Tata Institute of Fundamental Research, Mumbai
Tata Institute of Social Sciences, Mumbai
- Elephanta Caves
- Kanheri Caves
- Worli Fort
- Mahim Fort
- Old Bombay
- Chhatrapati Shivaji Terminus
- BMC Headquarters
- Hutatma Chowk
- Worli Fort
- David Sassoon Library
- Gateway of India
- Rajabai Tower
- Mount Mary's Church
- Crawford Market
- Bombay High Court
- Ballard Bunder Gatehouse
- South Mumbai
Places of worship
- Girgaum Chowpatty
- Dadar Chowpatty
- Juhu Beach
- Versova Beach
- Madh Island
- Aksa Beach
- Marvé Beach
- Powai Lake
- Mumba Devi Mandir
- Mahalaxmi Temple
- Siddhivinayak temple
- Shitala Devi Temple
- Walkeshwar Temple
- Swaminarayan Mandir
- Haji Ali
- Mahim Church
- INS Vikrant
- Prince of Wales Museum
- Mani Bhavan
- National Gallery of Modern Art
Taj Mahal Palace and Tower
Akuri on toast
The Bombay sandwich
Butter garlic crab
Dhoklas and farsaan
Fish and prawn curry
Patra ni machhi
Sorpatel and vindaloo
Address: Apollo Bunder, Mumbai, 400 001, India, IN
Tel: +91 022 6665 3366
The majestic Taj Mahal Palace and Tower is an especially important local landmark and located along the Apollo Bunder, next to the harbour. Built more than 100 years ago, at the turn of the 20th century, the palace faces the equally impressive Gateway of India and is one of the city's most luxurious hotels, with more than 500 guest rooms. Look out for the grand central staircase, which is worth a look if you are visiting one of the palaces restaurants.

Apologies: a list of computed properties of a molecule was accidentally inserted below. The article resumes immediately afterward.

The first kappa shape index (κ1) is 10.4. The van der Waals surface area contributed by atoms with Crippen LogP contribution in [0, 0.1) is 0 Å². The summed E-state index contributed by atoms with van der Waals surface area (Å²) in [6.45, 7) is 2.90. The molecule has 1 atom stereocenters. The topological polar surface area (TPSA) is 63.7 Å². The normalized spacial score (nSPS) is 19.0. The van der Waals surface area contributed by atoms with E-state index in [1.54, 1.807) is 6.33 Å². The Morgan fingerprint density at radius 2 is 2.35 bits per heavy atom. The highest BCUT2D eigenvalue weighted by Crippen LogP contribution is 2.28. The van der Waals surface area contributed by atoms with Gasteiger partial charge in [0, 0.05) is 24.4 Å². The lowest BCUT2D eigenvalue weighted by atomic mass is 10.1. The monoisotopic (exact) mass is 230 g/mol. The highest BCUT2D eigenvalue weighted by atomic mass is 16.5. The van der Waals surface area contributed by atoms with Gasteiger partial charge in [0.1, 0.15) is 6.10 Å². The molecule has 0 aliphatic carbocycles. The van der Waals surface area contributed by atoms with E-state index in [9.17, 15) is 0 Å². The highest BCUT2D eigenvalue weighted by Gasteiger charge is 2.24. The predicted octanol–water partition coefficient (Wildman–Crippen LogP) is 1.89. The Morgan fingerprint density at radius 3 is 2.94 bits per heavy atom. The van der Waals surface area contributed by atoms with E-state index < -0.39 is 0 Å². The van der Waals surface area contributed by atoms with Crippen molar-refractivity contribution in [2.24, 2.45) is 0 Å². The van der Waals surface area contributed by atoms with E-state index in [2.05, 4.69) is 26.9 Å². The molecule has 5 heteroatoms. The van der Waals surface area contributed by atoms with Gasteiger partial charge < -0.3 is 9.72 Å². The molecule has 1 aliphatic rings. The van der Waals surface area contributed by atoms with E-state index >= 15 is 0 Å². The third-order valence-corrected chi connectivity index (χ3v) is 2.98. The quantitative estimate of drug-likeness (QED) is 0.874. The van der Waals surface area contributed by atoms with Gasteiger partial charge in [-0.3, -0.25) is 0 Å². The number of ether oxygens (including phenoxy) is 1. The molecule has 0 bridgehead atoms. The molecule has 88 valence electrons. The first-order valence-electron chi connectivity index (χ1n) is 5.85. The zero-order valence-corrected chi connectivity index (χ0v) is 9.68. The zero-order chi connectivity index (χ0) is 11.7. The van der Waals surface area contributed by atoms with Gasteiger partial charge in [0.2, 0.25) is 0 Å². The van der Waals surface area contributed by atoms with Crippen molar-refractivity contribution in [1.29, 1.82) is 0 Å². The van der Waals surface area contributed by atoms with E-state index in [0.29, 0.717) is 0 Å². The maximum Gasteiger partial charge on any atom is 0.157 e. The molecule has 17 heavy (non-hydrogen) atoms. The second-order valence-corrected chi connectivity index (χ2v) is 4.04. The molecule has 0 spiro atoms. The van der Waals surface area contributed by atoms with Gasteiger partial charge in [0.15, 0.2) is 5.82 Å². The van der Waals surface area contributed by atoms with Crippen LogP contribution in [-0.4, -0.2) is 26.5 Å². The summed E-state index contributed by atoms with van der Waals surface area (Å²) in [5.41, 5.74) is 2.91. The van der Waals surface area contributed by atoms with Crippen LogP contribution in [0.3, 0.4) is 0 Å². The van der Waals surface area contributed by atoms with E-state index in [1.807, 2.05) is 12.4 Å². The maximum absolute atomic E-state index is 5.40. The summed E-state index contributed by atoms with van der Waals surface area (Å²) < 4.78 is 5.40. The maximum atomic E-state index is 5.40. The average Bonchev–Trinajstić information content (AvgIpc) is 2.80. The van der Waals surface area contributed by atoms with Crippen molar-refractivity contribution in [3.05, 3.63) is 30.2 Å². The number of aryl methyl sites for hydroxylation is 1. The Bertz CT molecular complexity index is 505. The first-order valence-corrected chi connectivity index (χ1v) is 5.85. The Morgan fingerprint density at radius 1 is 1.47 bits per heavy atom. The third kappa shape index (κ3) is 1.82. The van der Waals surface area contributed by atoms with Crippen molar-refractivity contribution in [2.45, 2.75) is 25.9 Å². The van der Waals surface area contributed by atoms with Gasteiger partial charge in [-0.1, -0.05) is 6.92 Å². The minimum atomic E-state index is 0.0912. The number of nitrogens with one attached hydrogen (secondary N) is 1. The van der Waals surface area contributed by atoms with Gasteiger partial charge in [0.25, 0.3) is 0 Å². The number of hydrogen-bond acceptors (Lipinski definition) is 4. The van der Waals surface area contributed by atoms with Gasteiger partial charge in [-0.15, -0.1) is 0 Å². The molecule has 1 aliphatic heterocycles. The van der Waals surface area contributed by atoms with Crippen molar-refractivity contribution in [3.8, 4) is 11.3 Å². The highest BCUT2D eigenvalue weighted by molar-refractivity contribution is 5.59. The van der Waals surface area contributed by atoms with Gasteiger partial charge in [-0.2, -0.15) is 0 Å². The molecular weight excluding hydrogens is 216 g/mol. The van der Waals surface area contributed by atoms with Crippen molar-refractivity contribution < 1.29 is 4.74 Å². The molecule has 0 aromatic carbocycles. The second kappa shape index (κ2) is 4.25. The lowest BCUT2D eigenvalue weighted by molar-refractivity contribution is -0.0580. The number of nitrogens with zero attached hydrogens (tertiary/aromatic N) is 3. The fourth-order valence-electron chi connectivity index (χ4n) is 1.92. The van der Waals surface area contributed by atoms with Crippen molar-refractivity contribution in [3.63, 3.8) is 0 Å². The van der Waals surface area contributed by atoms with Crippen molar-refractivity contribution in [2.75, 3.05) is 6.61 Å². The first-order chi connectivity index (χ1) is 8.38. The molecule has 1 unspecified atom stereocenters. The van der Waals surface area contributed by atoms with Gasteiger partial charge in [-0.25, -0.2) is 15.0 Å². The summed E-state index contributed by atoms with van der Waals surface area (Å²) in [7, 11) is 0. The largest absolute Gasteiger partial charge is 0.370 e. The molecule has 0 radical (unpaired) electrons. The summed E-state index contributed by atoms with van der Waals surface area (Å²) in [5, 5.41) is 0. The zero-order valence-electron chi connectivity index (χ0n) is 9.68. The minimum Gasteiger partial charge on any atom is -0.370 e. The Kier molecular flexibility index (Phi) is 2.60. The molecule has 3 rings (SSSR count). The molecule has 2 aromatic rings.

Address: Bhulabhai Desai Road, Mumbai, 400 026, India, IN
Gateway of India
This famous Hindu landmark is one of Mumbai's busiest and most notable temples, being dedicated to the Indian goddess of wealth (Mahalaxmi). The Mahalaxmi Temple hosts a number of religious events and is the focus for the city's popular Festival of Nine Nights (Navratri), which takes place each October as part of the Deepavaali celebrations.
Chhatrapati Shivaji Terminus (Victoria Terminus/Mumbai Railway Station)
Mumbai's most recognized monument, the Gateway of India, was constructed to commemorate the visit of King George V and Queen Mary to the city. It was completed in 1920 and remains as a striking symbol of the British Raj era. After this era ended in 1947, the last of the British troops departed through the Gateway of India. The looming Gateway is designed to be the first thing that visitors see when approaching Mumbai by boat. It's also a popular place to start exploring Mumbai. These days the atmosphere around the monument resembles a circus at times, with numerous vendors peddling everything from balloons to Indian tea.
At the site of the Koli's original temple to Mumba Devi now stands Chhatrapati Shivaji Terminus - one of Mumbai's most prominent buildings and architecturally Chhatrapati Shivaji Terminus one of the finest railway stations in the world.It is also the headquarter of Central Railways.The busiest railway stationIt is built in a style that combines Gothic and Indian influences. It was completed in 1885. Designed by F.W. Stevens the construction of the building commenced in 1878. This Italian gothic building was once called Victoria Terminus and is still largely popular by the name. The construction has a frontage of over 1,500 feet.The station was nominated as a World Heritage site by the World Heritage Committee of UNESCO
The administrative offices form three sides of a rectangle enclosing an ornamental garden, the entrance gate guarded by a massive stone Lion and Tiger. The most prominent feature of this building is the high 160 feet dome crowning the centre. On top of the giant dome is the figure of a woman with a torch held aloft to symbolise progress.